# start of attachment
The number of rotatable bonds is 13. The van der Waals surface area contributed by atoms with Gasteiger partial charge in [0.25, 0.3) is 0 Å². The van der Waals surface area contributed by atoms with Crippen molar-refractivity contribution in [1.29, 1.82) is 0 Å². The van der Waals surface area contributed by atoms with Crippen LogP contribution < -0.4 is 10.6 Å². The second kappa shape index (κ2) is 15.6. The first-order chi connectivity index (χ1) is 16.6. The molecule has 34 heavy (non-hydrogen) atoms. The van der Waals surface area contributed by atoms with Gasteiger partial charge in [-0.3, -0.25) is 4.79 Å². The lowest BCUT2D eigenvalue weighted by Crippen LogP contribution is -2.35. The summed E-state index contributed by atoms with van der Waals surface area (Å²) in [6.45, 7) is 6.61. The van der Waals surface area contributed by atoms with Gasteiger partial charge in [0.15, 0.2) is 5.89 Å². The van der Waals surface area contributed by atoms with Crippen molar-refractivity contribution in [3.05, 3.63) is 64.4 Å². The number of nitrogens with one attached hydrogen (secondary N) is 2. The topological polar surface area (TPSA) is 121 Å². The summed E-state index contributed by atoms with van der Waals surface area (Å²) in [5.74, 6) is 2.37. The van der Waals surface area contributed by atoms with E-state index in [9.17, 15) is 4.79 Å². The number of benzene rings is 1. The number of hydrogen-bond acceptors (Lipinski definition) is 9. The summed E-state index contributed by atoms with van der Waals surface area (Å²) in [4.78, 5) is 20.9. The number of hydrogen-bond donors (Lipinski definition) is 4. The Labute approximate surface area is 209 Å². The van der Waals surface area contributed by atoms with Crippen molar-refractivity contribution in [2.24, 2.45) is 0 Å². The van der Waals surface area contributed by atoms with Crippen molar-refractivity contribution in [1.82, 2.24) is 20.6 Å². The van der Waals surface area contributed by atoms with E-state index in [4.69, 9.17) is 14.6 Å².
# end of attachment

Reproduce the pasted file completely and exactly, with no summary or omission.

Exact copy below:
The number of rotatable bonds is 13. The van der Waals surface area contributed by atoms with Gasteiger partial charge in [0.25, 0.3) is 0 Å². The van der Waals surface area contributed by atoms with Crippen molar-refractivity contribution in [1.29, 1.82) is 0 Å². The van der Waals surface area contributed by atoms with Crippen LogP contribution < -0.4 is 10.6 Å². The second kappa shape index (κ2) is 15.6. The first-order chi connectivity index (χ1) is 16.6. The molecule has 34 heavy (non-hydrogen) atoms. The van der Waals surface area contributed by atoms with Gasteiger partial charge in [-0.3, -0.25) is 4.79 Å². The lowest BCUT2D eigenvalue weighted by Crippen LogP contribution is -2.35. The summed E-state index contributed by atoms with van der Waals surface area (Å²) in [6.45, 7) is 6.61. The van der Waals surface area contributed by atoms with Gasteiger partial charge in [0.15, 0.2) is 5.89 Å². The van der Waals surface area contributed by atoms with Crippen molar-refractivity contribution in [3.05, 3.63) is 64.4 Å². The number of nitrogens with one attached hydrogen (secondary N) is 2. The topological polar surface area (TPSA) is 121 Å². The summed E-state index contributed by atoms with van der Waals surface area (Å²) in [5.74, 6) is 2.37. The van der Waals surface area contributed by atoms with E-state index in [9.17, 15) is 4.79 Å². The number of benzene rings is 1. The number of hydrogen-bond acceptors (Lipinski definition) is 9. The summed E-state index contributed by atoms with van der Waals surface area (Å²) in [4.78, 5) is 20.9. The number of hydrogen-bond donors (Lipinski definition) is 4. The Labute approximate surface area is 209 Å². The van der Waals surface area contributed by atoms with Crippen molar-refractivity contribution in [2.24, 2.45) is 0 Å². The van der Waals surface area contributed by atoms with Crippen molar-refractivity contribution in [1.82, 2.24) is 20.6 Å². The van der Waals surface area contributed by atoms with E-state index in [4.69, 9.17) is 14.6 Å².